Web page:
By Andrei Lankov
The present author was born in the former Soviet Union and is frequently asked which period of Soviet history the current North Korea is reminiscent of?
I usually say that this question has no straightforward answer. The problem is that depending on what area you look, the associations are remarkably different. The developments in North Korea are not that different from those of the USSR, but in different areas the time seems to flow with a different speed.
North Korea’s official ideology and propaganda continues to be uncannily similar to late Stalinist Soviet culture, to the period of the late 1940s. The North Koreans are still served the same fare of ossified Leninism and strong nationalism, heavily spliced with eulogies to the leaders’ wisdom and benevolence.
It appears as if North Korean propaganda, as well as its official ideology, has been frozen in time since the late 1960s. One can take an article from Rodong Shinmun of, say, 1972 and then compare it with an article published yesterday only to find no major differences in language, style and reasoning.
At the same time, the general mood among educated urban North Koreans is quite similar to the mood which prevailed among the same social milieu in Moscow and Leningrad of the 1960s. People are still afraid to talk politics and most of them do not entertain serious doubts about the fundamentals of the system. They tend to believe that their economic problems have been created by a combination of natural disasters, collapse of the ‘socialist markets’ and, of course, an economic blockade maintained by the greedy U.S. imperialists and their shameless lackeys.
However, very few educated North Koreans nowadays buy the official propaganda message wholesale. They know that the official media lies, and sometimes lies quite shamelessly. While being more or less loyal subjects of their state, they entertain significant (and growing) skepticism about its institutions and the official pronouncements of its leaders.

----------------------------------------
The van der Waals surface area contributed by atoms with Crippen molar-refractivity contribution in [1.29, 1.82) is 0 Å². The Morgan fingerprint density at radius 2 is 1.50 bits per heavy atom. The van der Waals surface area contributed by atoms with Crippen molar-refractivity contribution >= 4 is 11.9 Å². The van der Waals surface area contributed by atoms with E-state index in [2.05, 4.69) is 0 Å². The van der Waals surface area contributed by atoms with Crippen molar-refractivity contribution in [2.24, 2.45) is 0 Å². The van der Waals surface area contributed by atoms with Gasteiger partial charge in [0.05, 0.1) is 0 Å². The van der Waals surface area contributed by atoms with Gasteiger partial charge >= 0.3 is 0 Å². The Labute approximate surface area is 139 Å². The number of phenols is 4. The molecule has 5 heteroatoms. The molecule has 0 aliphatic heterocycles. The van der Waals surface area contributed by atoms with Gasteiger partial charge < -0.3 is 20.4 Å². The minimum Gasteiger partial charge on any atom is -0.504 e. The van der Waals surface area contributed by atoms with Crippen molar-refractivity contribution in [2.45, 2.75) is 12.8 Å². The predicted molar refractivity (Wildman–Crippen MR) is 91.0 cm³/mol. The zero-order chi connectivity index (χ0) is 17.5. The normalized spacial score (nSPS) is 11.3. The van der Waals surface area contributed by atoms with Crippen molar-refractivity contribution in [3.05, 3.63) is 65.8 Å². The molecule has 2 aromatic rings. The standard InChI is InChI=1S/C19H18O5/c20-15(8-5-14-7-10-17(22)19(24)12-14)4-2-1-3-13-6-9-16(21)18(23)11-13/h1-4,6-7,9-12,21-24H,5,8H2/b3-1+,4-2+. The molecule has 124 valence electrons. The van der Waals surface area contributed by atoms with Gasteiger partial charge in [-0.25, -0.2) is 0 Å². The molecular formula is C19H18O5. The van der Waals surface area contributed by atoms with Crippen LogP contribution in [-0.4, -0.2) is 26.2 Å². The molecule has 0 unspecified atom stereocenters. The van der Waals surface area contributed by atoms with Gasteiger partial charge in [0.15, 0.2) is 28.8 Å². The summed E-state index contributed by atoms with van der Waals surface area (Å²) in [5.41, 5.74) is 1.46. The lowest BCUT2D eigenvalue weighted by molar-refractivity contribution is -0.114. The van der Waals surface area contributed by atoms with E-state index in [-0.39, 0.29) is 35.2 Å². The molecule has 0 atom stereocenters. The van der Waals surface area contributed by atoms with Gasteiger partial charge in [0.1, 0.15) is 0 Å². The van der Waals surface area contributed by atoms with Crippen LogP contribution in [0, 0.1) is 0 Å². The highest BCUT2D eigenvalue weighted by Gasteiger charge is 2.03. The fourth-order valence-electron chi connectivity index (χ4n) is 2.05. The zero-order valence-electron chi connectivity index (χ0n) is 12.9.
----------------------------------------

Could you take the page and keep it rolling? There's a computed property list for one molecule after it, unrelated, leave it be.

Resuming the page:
It seems that social fear, once powerful and omnipresent, is diminishing. The North Korean state remains highly repressive, but the level of repressiveness is in steady decline. Nowadays North Koreans can do many things which would almost definitely have landed them in prison some 20 years ago ― in some cases, even mildly critical statements about the system are now tolerated.
Of course, open dissent is still unthinkable, but genuine enthusiasm is almost impossible to find. This is a picture, clearly reminiscent of the USSR of, say, year 1965 (albeit the North Korean state remains far more repressive than the Soviet Union used to be during Brezhnev’s rule).
The economic situation is different again. In economic terms, present day North Korea is similar to Russia in the early 1990s, the turbulent days that followed the collapse of the Soviet Union. At that time a large number of the Soviet people discovered that their official salaries would not suffice if they wanted to stay alive, so they began to look for additional sources of income. Ex-Soviet officials busily stole state property, whilst less lucky commoners relied on an assorted variety of small businesses, household workshops and subsistence farming.
This is very similar to present-day North Korea, even though the collapse of the socialist economy in North Korea led to far more damaging consequences than was the case in Russia _ after all North Korea experienced a disastrous famine, while few if any Russians starved to death in the early post-Soviet period.
In North Korea, the collapse of the state-run economy and rationing system plunged a majority of the population into the world of the grass-roots market economy. No reliable statistics are available, but researchers tend to agree that roughly three-quarters of average household income in North Korea is now derived from private economic activities of different kinds.
Like their early post-Soviet peers, North Korean officials are always on the lookout for a nice bribe. They also don’t mind quietly transforming state property into their own personal property _ many North Korean enterprises ostensibly still owned by the government are actually private nowadays. Meanwhile other North Koreans sell, buy, smuggle, farm unofficial plots, run individual workshops or find employment with such workshops.
So, we have a curious picture. Ideology still pretends that almost nothing has changed in the last 50 years (it’s telling that the official media has never mentioned the market economy, as if it doesn’t exist). The political consciousness is less dominated by the state, but still remains under its control.
However, the North Korean state has almost completely lost control of the economic life of its people. This picture has no parallels in the history of the Soviet Union or, for that matter, in the histories of other ex-communist countries, even though all its elements (if taken separately) would appear familiar to the people with Soviet-era experience.
Professor Andrei Lankov was born in St. Petersburg, Russia, and now teaches at Kookmin University in Seoul. He can be reached at firstname.lastname@example.org.